In estimates a little earlier, Labor sought to pressure the employment minister, Michaelia Cash, over a grants program that caused more than $4m in funds to flow overwhelmingly to Coalition seats.
The grant program for Small and Medium Enterprises (SME) Export Hubs, designed to support Australian exporters, has been run across two rounds, the first worth $4.5m and the second about $10m.
According to a Labor analysis, about 97% of first round funding went to recipients in Liberal or National seats, while only 3% went to Labor seats. Labor has been alleging politicisation of the scheme since June, and resumed its attack on Wednesday.
Cash denied any suggestion of politicisation. She said electorates formed no part of the assessment process.
“This was a competitive grants program with all applicants providing access of how they met the criteria … through a two-stage selection process,” Cash said.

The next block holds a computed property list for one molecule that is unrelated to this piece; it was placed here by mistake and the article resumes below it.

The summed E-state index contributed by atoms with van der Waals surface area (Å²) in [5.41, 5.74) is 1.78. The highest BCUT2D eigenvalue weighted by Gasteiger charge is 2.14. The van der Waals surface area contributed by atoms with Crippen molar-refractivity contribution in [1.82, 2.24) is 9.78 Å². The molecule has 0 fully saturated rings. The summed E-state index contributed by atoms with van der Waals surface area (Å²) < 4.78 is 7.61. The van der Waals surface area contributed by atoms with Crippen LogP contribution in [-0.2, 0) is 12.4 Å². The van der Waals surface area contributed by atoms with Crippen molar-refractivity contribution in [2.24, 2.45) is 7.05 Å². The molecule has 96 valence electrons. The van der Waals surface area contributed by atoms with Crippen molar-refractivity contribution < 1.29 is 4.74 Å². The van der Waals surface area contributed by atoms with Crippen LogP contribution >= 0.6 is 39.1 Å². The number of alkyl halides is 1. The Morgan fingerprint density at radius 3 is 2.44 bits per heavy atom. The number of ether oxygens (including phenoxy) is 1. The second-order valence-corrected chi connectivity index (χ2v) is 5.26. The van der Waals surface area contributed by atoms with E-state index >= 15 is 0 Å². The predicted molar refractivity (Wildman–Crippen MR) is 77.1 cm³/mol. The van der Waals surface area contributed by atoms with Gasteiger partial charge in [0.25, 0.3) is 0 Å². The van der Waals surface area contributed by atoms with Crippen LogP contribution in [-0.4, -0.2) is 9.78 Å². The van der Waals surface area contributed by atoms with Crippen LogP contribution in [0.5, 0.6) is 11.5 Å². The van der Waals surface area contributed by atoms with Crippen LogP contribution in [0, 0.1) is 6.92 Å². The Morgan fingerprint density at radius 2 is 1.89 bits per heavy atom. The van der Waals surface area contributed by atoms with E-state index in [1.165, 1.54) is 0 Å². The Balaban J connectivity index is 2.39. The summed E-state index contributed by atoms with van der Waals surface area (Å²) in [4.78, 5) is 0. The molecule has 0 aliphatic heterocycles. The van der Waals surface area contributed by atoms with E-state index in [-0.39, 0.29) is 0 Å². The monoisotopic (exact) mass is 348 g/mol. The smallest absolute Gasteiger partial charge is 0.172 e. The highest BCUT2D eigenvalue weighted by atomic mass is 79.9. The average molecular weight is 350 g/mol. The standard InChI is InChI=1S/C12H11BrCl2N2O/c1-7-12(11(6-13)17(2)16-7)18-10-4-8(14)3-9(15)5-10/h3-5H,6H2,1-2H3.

“The applications were assessed by that criteria through programs established by the Department of Industry, Science, Energy and Resources. All projects were then recommended to the minister based on merit.”
Cash said the minister did not depart from the department’s recommendations. In a press release, the shadow industry minister, Brendan O’Connor, accused Cash of ducking questions.
“Is the only way for Australians to ensure they are not left behind is be associated with the LNP?” he said.
“Instead of providing any useful information, Senator Cash spent the entire time under questioning from Senator O’Neill avoiding answering the simple question – were eight projects out of nine delivered in Coalition-held electorates in round one of the SME Export Hubs funding round?”
Later in estimates, the Labor MP Deborah O’Neill raised a series of allegations that grants had gone to Liberal donors and companies associated with the party.
That included a $250,000 grant awarded to Food South Australia, whose chair is a past Liberal donor. A grant of $839,000 was also awarded to the Toowoomba and Surat Basin Enterprise.
Estimates heard that Ian Macfarlane, a former LNP MP, is a director of that company. O’Neill asked whether those were “coincidences”.
“I have not alleged a single thing, I am asking your opinion,” she said. Cash said the grant process was independent and the allegations that the process favoured a political party were “unfair”.